The Oxford Foundation for Theoretical Neuroscience and Artificial Intelligence is pursuing fundamental research at Oxford into computer simulation of brain function. Their ultimate goal is to understand the neurobiological basis of consciousness, surely the greatest philosophical and scientific challenge of our time. It is anticipated that such research will lead to the development of machines that are able to perceive and make sense of their working environment, like the brain, and operate flexibly within it – an ability known as artificial general intelligence (AGI). Additionally, advances in understanding brain function will help to guide the development of new treatments for neurological and psychiatric disorders such as depression, ADHD, and autism.

Recently an Oxford University laboratory supported by the Foundation has made a key breakthrough in solving the classic feature binding problem in visual neuroscience. This problem concerns how the brain not only represents a hierarchy of visual features such as edges and objects within a scene, but also the relationships between these features – i.e. “this edge is part of that object” etc. Such feature binding representations underpin the ability of the visual brain to perceive and interpret its visuospatial world. Moreover, these kinds of feature binding mechanisms are thought to provide the foundation for consciousness itself. The Oxford solution to the binding problem is published in the Royal Society journal Interface Focus and may be downloaded here.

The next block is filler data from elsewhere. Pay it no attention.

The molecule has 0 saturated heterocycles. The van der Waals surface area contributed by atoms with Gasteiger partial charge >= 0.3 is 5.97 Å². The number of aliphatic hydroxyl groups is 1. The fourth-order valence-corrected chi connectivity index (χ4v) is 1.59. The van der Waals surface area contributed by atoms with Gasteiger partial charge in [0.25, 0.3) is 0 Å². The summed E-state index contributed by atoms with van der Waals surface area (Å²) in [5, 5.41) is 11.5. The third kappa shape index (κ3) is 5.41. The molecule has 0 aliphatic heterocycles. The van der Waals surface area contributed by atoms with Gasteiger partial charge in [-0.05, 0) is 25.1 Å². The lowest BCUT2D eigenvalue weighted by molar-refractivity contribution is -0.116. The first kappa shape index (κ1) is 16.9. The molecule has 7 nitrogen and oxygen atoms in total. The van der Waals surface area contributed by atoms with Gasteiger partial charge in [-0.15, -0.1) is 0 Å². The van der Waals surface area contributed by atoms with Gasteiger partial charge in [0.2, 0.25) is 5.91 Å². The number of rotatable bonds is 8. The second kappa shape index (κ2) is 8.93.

The Oxford team has made this advance by implementing the known architecture and neural dynamics of the cerebral cortex in their computer models. Most importantly, their simulations implement ‘spiking’ neural networks. These models mimic the way that real neurons in the brain communicate with each other using electrical pulses called ‘spikes’. Biologically inspired spiking neural networks operate very differently to the traditional deep learning neural networks currently used by engineers. In particular, spiking networks are able to preserve information about the hierarchical binding relationships between visual features at every spatial scale across a visual scene.

To carry out this research, the Oxford laboratory developed the world’s leading spiking network simulator called Spike. However, the simulations would not be possible without implementing them on graphical processing units (GPUs), which are ideal for simulating the spiking neuronal dynamics of the brain. Novatech are now supporting the Oxford team by supplying advanced GPU servers for use in future brain simulation studies. The Oxford team has developed a research roadmap that may make rudimentary machine consciousness and artificial general intelligence a possibility within the next couple of decades. Novatech are proud to be supporting this extraordinary endeavour.

 

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